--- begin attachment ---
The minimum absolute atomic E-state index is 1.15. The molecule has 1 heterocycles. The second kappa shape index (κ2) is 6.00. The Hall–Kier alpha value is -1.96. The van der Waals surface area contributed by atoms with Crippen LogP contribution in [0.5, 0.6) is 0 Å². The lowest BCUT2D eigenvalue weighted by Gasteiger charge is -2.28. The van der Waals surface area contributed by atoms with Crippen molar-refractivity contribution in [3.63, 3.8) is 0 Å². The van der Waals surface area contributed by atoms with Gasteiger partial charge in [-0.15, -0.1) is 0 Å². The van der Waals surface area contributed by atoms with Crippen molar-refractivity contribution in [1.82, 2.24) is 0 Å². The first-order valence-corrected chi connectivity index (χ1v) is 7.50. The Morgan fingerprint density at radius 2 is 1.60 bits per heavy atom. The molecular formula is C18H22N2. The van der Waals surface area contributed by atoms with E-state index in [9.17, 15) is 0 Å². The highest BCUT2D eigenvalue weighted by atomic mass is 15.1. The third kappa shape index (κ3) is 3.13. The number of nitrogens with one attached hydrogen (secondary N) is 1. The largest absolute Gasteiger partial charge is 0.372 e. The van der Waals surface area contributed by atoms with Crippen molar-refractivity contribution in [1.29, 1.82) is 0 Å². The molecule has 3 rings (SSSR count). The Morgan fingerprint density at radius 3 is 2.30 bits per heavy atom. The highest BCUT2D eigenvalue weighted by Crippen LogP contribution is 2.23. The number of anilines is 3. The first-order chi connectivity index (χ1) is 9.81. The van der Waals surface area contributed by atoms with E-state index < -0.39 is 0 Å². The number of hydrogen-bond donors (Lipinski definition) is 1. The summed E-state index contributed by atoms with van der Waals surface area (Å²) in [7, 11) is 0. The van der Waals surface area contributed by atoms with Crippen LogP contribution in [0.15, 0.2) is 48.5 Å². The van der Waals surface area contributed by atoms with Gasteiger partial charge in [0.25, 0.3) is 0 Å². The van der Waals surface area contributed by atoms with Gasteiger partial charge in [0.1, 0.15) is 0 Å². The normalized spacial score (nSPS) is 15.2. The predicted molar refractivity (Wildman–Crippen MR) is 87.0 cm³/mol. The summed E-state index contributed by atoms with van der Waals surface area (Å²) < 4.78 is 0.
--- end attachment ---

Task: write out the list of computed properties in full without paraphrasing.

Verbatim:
The minimum absolute atomic E-state index is 1.15. The molecule has 1 heterocycles. The second kappa shape index (κ2) is 6.00. The Hall–Kier alpha value is -1.96. The van der Waals surface area contributed by atoms with Crippen LogP contribution in [0.5, 0.6) is 0 Å². The lowest BCUT2D eigenvalue weighted by Gasteiger charge is -2.28. The van der Waals surface area contributed by atoms with Crippen molar-refractivity contribution in [3.63, 3.8) is 0 Å². The van der Waals surface area contributed by atoms with Gasteiger partial charge in [-0.15, -0.1) is 0 Å². The van der Waals surface area contributed by atoms with Crippen molar-refractivity contribution in [1.82, 2.24) is 0 Å². The first-order valence-corrected chi connectivity index (χ1v) is 7.50. The Morgan fingerprint density at radius 2 is 1.60 bits per heavy atom. The molecular formula is C18H22N2. The van der Waals surface area contributed by atoms with E-state index in [9.17, 15) is 0 Å². The highest BCUT2D eigenvalue weighted by atomic mass is 15.1. The third kappa shape index (κ3) is 3.13. The number of nitrogens with one attached hydrogen (secondary N) is 1. The largest absolute Gasteiger partial charge is 0.372 e. The van der Waals surface area contributed by atoms with Crippen molar-refractivity contribution in [1.29, 1.82) is 0 Å². The molecule has 3 rings (SSSR count). The Morgan fingerprint density at radius 3 is 2.30 bits per heavy atom. The highest BCUT2D eigenvalue weighted by Crippen LogP contribution is 2.23. The number of anilines is 3. The first-order chi connectivity index (χ1) is 9.81. The van der Waals surface area contributed by atoms with E-state index < -0.39 is 0 Å². The number of hydrogen-bond donors (Lipinski definition) is 1. The summed E-state index contributed by atoms with van der Waals surface area (Å²) in [7, 11) is 0. The van der Waals surface area contributed by atoms with Crippen LogP contribution in [0.15, 0.2) is 48.5 Å². The van der Waals surface area contributed by atoms with Gasteiger partial charge in [0.25, 0.3) is 0 Å². The van der Waals surface area contributed by atoms with Gasteiger partial charge in [0.1, 0.15) is 0 Å². The normalized spacial score (nSPS) is 15.2. The predicted molar refractivity (Wildman–Crippen MR) is 87.0 cm³/mol. The summed E-state index contributed by atoms with van der Waals surface area (Å²) < 4.78 is 0.